Saying it would be part of a renaissance on East Market Street, Philadelphia Media Network Inc. will vacate the iconic 86-year-old home of The Inquirer and Daily News for new space in the renovated former Strawbridge & Clothier store.

Gregory J. Osberg, publisher and CEO, made the announcement Monday afternoon in the Inquirer newsroom and later at a news conference with Mayor Nutter.

The company will lease the third floor of the former flagship store at Eighth and Market Streets, with the move expected to happen by July 1.

The lease is for 12 years and six months.

Relocating the newsrooms and business offices at 400 N. Broad St. is expected to save substantial operating costs for the media company that last year was acquired by new owners in a bankruptcy court auction. Proceeds from the sale of the landmark building with the gold dome - a deal that closed in October - were used to pay down debt, said Michael S. Kuritzkes, the company's general counsel.

Philadelphia Media Network will shrink its newsroom and office space to 125,000 square feet from its current 525,000 square feet at Broad and Callowhill Streets. About 740 employees work at 400 N. Broad; 600 will relocate to the new location. Employees also could relocate to facilities in Montgomery County or South Jersey.

The company said there were ordinances that will allow Times Square-like signage on East Market to boost the visibility of the newspapers and their website,, at the new location.

The new offices will be leased from the Pennsylvania Real Estate Investment Trust, a firm whose holdings include the Gallery at Market East, adjacent to the former Strawbridge's store. Ronald Rubin is chief executive officer and chairman and he attended the news conference. Sources close to the deal say state and city economic-development funds are expected to be used to assist the move.

Osberg said the company would merge its newsrooms in the new location but maintain separate identities of the company's brands, which are The Inquirer, Daily News, Philly SportsWeek, and

"This has been our home for more than 80 years, and it will be difficult to leave it all behind," Inquirer editor Stan Wischnowski said. "It was here in this building that countless numbers of reporters, photographers and editors performed with great distinction for many decades at the national and local level.

"But it's time for us to begin a new and exciting chapter. The physical location is changing but not the mission of producing world-class journalism that our readers expect and deserve."

Nutter said that the city has boosted police patrols on East Market Street.

"We are pleased that the headquarters and hundreds of PMN employees will be on Market Street East, which is experiencing a significant rebirth," Nutter said. "At the same time, we are working closely with the new owner of the Inquirer/Daily News building to find the best use of that iconic structure."

Developer Bart Blatstein, chief executive officer of Tower Investments Inc., purchased both the Inquirer/Daily News building and the State Office Building at Broad and Spring Garden Streets. He paid $21 million for the State Office Building, according to a July story in the Daily News, and he was expected to have paid slightly more for the Inquirer/Daily News building and its parking garage and surface lot.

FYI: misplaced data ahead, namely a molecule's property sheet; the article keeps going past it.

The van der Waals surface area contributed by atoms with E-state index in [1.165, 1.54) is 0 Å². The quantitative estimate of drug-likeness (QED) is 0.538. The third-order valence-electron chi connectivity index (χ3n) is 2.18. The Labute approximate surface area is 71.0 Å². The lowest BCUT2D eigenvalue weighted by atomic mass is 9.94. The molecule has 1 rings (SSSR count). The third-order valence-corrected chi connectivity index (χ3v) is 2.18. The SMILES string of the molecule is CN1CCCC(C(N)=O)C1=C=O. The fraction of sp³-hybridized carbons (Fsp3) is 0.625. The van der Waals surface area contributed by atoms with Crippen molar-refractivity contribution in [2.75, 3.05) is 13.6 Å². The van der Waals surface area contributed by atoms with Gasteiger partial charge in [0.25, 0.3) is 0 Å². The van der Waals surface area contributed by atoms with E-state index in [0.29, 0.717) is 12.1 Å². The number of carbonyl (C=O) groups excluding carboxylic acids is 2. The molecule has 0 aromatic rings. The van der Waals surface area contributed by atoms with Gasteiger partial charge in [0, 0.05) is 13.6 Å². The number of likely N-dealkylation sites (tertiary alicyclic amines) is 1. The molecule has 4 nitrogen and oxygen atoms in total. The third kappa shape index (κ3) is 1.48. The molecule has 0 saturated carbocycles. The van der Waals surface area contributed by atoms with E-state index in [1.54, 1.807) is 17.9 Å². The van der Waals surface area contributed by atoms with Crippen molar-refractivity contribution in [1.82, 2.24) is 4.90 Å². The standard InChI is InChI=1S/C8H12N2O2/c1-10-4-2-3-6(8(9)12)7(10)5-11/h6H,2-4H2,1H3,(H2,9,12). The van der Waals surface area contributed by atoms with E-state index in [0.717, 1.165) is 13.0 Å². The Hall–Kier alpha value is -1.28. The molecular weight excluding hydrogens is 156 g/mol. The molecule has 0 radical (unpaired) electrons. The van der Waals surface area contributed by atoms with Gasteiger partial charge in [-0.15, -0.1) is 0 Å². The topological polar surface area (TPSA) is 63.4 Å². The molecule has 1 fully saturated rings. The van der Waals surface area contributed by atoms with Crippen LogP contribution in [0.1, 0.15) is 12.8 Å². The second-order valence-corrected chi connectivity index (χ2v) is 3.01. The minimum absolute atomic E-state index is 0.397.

"I don't have any intent to tear down the [Inquirer/Daily News] building," Blatstein said, adding, "I dig the building."

The building requires extensive improvements and he expects it to be part of a mixed-used project of offices, retail and housing, Blatstein said.

Among the options the Philadelphia Media Network considered were locations in Cherry Hill and Camden, along with 400 N. Broad St., 1500 Spring Garden St., and the former Rohm & Haas headquarters at 100 Independence Mall West, now partly occupied by a Dow Chemical Co. division.

A showpiece for decades, the newspaper building saw construction begin in July 1923. Set above a Reading Railroad bed and freight yard, the building soars 340 feet from the street. The cost was $10 million, and that included $2,400 of gold leaf encased in the dome.

The newspaper's owner at the time was Col. James Elverson and the building was initially called the Elverson Building. In addition to space for reporters, printing presses and business functions, the building came equipped with a posh two-story apartment.

When the first edition of The Inquirer rolled out of the building in July 1925, the North Broad facility was considered the most modern newspaper plant in the world. Lighted like a roman candle at night, the building became a navigational device for pilots.

The building's ownership changed hands over the years, with Knight Newspapers, predecessor to Knight Ridder Inc., eventually purchasing the papers in 1969. By the 1990s, the white building was aging and times were changing.

Confronting growth in the suburbs, the Knight Ridder chain constructed a new printing plant in Upper Merion Township. With printing gone, the ink-stained press room at 400 N. Broad was cleaned and renovated into a block-long modern newsroom for The Inquirer, looking down on Callowhill Street. The Daily News newsroom went to former production space on the first floor. Then came the Internet, changing the habits of many readers, and waves of employee cutbacks that eliminated reporters, editors, photographers and administrative personnel.

Relocating its offices leaves behind a neighborhood long associated with its operations. "A lot of people think of The Inquirer as a North Broad Street institution," said John Claypool, executive director of the American Institute of Architects in Philadelphia, "but I would not say that the building has become part of the business brand."